Monday, August 28, 2006

The cost of freedom (apparently not that expensive)

How much money do you think you have to own (or is 'enough') to enable you to be 'free'? For Indra, an ex-taxi driver in Jakarta, it's 11 million rupiahs (~ USD 1,200). [Some of you may be saying... "hey, I have that kind of money!"]

Indra's story was told by Martinus, another taxi driver from the same company, whose taxi I rode in yesterday.

Martinus told that Indra is a fine, honest, very-likeable man. One day, a drunk got in to Indra's taxi and left a small luggage on the backseat. Later, Indra opened the luggage to look for an address or telephone number. He found it alright, but to his amazement, he also found 300 million rupiahs (~ USD 33,300) of cash. Being an honest person, Indra gave the luggage to the taxi 's management. The management then called the person who lost the luggage. In short, the person came, claimed his luggage, (maybe gave some money to the management), and gave 11 million rupiahs to Indra.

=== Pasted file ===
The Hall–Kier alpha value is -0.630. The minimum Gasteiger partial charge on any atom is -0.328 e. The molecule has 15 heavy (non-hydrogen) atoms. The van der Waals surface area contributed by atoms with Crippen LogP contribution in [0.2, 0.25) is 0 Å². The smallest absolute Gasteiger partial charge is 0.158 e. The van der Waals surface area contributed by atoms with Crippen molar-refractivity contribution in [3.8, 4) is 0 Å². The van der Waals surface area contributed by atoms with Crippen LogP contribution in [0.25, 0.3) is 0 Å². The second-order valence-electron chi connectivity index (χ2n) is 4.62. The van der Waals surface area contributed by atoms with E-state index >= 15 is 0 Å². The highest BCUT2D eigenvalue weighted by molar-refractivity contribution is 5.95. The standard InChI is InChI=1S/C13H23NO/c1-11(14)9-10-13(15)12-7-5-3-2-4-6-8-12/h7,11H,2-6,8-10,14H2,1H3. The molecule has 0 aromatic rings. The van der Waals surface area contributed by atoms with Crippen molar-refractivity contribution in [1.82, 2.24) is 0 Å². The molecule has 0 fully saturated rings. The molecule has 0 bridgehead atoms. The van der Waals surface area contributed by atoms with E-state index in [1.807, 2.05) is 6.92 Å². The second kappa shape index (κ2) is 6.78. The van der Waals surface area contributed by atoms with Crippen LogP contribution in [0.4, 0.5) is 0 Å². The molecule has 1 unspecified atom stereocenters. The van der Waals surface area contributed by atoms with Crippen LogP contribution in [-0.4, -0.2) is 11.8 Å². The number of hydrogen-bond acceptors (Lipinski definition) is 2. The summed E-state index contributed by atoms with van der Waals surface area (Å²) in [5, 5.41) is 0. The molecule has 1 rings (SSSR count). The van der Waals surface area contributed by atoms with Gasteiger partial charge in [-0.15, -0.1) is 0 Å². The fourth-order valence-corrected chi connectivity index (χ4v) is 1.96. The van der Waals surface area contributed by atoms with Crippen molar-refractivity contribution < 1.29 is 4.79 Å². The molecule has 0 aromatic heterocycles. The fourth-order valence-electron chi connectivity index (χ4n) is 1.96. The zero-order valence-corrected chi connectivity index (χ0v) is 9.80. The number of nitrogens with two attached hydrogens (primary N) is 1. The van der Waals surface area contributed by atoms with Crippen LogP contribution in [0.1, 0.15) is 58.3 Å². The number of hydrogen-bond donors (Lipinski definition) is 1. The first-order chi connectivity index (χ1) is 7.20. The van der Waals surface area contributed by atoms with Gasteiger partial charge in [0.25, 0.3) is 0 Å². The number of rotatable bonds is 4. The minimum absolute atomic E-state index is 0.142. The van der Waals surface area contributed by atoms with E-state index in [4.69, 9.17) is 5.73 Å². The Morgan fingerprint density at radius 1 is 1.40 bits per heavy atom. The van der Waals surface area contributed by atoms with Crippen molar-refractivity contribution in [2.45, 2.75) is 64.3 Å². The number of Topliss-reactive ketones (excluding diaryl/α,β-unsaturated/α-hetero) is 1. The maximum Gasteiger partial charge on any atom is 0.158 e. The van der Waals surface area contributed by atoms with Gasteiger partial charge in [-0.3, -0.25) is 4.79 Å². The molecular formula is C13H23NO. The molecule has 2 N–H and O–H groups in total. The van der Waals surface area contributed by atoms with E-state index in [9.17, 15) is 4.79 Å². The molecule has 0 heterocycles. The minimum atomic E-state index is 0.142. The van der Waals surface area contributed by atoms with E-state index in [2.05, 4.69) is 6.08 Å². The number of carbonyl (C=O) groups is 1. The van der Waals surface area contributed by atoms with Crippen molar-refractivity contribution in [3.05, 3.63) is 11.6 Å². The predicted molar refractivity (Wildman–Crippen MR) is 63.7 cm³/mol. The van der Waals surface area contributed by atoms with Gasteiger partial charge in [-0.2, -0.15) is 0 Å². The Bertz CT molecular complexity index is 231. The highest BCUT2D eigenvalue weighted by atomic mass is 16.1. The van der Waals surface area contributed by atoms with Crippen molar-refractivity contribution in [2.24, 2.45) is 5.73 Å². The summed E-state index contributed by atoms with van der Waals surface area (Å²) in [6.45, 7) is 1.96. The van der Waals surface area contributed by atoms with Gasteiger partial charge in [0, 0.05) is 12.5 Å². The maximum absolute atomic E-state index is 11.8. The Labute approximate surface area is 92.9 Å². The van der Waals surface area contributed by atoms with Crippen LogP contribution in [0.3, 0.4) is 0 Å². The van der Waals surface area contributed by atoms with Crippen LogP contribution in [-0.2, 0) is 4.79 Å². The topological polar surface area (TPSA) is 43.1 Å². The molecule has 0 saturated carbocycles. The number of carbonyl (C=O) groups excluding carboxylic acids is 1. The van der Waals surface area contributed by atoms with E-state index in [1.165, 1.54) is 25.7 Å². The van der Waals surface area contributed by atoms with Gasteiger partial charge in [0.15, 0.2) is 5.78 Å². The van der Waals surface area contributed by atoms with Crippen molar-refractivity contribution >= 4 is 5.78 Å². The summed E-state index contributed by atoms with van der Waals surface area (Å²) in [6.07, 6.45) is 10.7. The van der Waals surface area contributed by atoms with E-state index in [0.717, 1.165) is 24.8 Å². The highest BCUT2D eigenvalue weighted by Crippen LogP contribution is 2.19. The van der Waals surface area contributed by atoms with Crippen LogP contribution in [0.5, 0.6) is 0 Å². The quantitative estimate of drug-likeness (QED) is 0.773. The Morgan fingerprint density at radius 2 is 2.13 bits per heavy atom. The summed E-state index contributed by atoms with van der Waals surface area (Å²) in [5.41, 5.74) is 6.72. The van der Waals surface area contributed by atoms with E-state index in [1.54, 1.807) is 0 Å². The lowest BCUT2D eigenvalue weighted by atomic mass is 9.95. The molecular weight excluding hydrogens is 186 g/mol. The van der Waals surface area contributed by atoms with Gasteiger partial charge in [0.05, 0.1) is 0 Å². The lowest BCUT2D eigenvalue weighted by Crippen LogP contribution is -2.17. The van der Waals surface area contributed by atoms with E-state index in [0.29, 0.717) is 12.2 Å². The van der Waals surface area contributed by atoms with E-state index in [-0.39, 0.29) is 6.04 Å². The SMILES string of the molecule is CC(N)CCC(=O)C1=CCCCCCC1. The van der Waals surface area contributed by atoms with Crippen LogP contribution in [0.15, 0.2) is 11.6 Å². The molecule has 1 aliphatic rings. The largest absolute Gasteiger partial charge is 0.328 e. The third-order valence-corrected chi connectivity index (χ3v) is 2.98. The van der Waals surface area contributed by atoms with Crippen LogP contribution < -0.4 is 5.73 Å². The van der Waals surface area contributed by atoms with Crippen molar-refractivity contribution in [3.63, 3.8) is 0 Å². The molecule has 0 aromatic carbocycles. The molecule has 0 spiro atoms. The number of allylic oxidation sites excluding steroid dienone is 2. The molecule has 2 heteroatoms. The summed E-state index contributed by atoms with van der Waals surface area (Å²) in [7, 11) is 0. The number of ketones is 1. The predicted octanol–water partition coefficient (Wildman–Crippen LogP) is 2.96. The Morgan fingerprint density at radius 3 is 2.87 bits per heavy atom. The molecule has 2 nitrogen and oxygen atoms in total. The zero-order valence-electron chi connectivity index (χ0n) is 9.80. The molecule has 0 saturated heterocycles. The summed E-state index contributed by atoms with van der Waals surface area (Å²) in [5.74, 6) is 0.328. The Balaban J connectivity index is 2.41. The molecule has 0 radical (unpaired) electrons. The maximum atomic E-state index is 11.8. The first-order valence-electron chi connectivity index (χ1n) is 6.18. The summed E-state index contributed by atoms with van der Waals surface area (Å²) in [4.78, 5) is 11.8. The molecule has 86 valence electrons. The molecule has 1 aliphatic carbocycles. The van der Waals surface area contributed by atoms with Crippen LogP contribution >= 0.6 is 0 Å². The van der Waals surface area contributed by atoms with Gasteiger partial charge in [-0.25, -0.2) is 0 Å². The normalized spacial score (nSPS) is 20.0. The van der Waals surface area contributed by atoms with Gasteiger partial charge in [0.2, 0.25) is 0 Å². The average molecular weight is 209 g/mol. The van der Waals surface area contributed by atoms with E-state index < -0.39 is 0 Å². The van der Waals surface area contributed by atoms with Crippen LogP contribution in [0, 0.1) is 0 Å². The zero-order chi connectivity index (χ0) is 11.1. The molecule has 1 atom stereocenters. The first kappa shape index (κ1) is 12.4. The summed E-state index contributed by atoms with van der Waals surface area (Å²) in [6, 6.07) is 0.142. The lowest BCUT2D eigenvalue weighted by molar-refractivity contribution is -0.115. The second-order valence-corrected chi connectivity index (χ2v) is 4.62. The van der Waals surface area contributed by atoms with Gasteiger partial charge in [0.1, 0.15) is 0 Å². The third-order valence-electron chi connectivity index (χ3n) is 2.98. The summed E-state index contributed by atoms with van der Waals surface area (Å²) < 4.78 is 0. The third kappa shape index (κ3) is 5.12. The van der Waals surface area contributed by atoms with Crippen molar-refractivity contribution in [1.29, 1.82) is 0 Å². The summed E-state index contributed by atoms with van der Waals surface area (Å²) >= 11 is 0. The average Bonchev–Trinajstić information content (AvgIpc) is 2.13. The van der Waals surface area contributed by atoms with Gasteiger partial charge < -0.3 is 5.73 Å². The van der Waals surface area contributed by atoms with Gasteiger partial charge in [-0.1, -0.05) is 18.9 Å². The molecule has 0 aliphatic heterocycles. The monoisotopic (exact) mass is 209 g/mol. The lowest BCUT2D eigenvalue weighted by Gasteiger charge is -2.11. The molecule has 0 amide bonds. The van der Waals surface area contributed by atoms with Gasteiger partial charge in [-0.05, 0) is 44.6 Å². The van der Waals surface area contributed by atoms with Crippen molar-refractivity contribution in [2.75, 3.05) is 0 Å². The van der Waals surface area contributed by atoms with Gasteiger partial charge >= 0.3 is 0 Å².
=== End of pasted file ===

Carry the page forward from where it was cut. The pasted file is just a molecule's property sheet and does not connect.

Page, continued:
Indra was happy as hell. He immediately said goodbye to Jakarta, returned to his village in Kabupaten Semarang, and opened up a restaurant. Today (3-4 years later), he'd sometimes come to Jakarta to see his old cabby mates and tell stories of his successful restaurant and happy life. Sometimes he'd give money to those who are needing it.

Martinus was 'honest' as well. He told me, "if I found that kind of cash left on my backseat, I wouldn't give it to the management. I'd return the taxi to its pool, say goodbye to my cabby mates, and run away with the money."

"And what would you do?" I asked.

"I'd return to my village in the Kupang area (in NTT), and open a restaurant as well. My wife is a great cook!"

Wouldn't you be interested to know how many people are actually living & working in big cities ONLY because they have no other choice? Despite all the talk of how great cities are, its important role in the economy, and how we should support villagers/the poor who want to come to the city (and I do believe in these), it's heartwarming to hear stories like Indra's and Martinus'. They make me think again, and again: "am I doing /promoting the right thing?" They keep me in praxis.

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